Domestic Violence Cases Fail Under Court Ruling

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Each day, as many as one-half of domestic-violence cases set for trial in Dallas are thrown out because of a new U.S. Supreme Court ruling reasserting a suspect’s right to confront his accuser in court, the Dallas Morning News reports. Domestic-violence victims often refuse to cooperate with prosecutors out of fear for their safety or because they reconcile with their alleged attackers. “Women are terrified sometimes to testify because they’re scared he might kill them,” said Paige Flink of The Family Place, a Dallas domestic-violence shelter. “If it’s the first offense, it’s not likely going to be jail time. If she sits up and tells the truth on the stand, it can really put her in jeopardy.”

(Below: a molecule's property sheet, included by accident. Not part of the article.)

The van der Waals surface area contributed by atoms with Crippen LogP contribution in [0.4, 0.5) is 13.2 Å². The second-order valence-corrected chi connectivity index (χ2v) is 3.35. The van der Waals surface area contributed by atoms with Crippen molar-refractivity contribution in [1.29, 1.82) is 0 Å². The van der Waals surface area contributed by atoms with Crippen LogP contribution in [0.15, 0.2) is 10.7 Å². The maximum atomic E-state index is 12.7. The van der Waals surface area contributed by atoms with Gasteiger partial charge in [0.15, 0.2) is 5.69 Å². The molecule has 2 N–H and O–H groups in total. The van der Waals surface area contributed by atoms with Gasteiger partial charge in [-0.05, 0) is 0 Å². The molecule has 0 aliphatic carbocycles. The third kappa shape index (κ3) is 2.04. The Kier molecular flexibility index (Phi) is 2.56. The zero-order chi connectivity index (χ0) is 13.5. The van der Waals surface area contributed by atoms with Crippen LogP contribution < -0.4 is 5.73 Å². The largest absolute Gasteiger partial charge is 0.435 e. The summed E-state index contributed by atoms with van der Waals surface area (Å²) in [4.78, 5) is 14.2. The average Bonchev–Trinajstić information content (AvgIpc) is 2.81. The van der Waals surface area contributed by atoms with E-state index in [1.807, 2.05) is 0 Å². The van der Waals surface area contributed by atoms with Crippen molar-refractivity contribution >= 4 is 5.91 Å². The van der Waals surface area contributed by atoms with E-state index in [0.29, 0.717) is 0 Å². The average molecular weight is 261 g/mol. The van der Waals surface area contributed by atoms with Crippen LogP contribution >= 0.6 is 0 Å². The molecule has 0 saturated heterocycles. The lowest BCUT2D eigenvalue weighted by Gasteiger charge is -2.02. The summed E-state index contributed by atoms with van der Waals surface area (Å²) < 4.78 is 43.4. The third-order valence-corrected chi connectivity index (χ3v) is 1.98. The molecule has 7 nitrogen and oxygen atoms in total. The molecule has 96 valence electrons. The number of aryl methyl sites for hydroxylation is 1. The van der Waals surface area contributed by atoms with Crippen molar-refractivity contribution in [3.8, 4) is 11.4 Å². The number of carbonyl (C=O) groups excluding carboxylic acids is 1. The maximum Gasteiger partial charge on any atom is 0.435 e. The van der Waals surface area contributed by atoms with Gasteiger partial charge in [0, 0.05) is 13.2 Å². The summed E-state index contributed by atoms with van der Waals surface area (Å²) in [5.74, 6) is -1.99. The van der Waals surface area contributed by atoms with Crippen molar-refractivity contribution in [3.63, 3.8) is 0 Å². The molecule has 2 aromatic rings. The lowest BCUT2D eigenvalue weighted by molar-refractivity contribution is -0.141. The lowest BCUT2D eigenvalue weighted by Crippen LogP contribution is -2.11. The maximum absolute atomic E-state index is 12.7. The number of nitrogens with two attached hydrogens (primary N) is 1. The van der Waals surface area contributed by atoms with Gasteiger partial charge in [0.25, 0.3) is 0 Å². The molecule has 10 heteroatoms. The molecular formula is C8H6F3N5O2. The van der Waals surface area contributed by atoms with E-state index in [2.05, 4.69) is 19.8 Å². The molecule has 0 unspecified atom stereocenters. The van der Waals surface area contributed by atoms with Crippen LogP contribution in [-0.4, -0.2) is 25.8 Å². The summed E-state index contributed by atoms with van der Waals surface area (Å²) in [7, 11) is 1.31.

In the past, when a battered woman changed her mind about charging her mate, prosecutors often would win convictions by having a police officer recount what a victim said happened. Since the March high court ruling in Crawford vs. Washington in March, courts across the country have found it much harder to use those statements in trial unless the victim is available to be cross-examined by the defense. “This is going to knock out a bunch of cases, and it’s too bad,” said County Criminal Court Judge Lisa Fox, who presides over domestic-violence trials. “On the other hand, in every other case a defendant has a right to address, face and confront his accuser.”


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